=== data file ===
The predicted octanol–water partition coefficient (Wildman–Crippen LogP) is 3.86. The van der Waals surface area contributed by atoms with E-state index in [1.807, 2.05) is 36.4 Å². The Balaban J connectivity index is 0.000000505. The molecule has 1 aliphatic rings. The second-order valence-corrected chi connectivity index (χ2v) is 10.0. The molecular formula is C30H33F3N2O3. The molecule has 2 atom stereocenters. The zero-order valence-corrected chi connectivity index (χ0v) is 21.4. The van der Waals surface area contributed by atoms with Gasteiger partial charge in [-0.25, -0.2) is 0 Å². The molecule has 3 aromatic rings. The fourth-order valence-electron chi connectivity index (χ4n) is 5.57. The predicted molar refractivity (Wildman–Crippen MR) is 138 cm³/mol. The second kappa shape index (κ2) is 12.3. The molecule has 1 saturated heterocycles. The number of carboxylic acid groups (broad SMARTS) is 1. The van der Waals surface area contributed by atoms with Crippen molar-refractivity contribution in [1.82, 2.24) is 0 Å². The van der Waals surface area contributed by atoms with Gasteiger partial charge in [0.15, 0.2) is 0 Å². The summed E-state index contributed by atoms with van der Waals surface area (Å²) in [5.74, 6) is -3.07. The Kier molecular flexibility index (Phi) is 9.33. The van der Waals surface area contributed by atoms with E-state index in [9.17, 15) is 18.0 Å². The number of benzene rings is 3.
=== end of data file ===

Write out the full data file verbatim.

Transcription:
The predicted octanol–water partition coefficient (Wildman–Crippen LogP) is 3.86. The van der Waals surface area contributed by atoms with E-state index in [1.807, 2.05) is 36.4 Å². The Balaban J connectivity index is 0.000000505. The molecule has 1 aliphatic rings. The second-order valence-corrected chi connectivity index (χ2v) is 10.0. The molecular formula is C30H33F3N2O3. The molecule has 2 atom stereocenters. The zero-order valence-corrected chi connectivity index (χ0v) is 21.4. The van der Waals surface area contributed by atoms with Gasteiger partial charge in [-0.25, -0.2) is 0 Å². The molecule has 3 aromatic rings. The fourth-order valence-electron chi connectivity index (χ4n) is 5.57. The predicted molar refractivity (Wildman–Crippen MR) is 138 cm³/mol. The second kappa shape index (κ2) is 12.3. The molecule has 1 saturated heterocycles. The number of carboxylic acid groups (broad SMARTS) is 1. The van der Waals surface area contributed by atoms with Crippen molar-refractivity contribution in [1.82, 2.24) is 0 Å². The van der Waals surface area contributed by atoms with Gasteiger partial charge in [0.15, 0.2) is 0 Å². The summed E-state index contributed by atoms with van der Waals surface area (Å²) in [5.74, 6) is -3.07. The Kier molecular flexibility index (Phi) is 9.33. The van der Waals surface area contributed by atoms with E-state index in [9.17, 15) is 18.0 Å². The number of benzene rings is 3.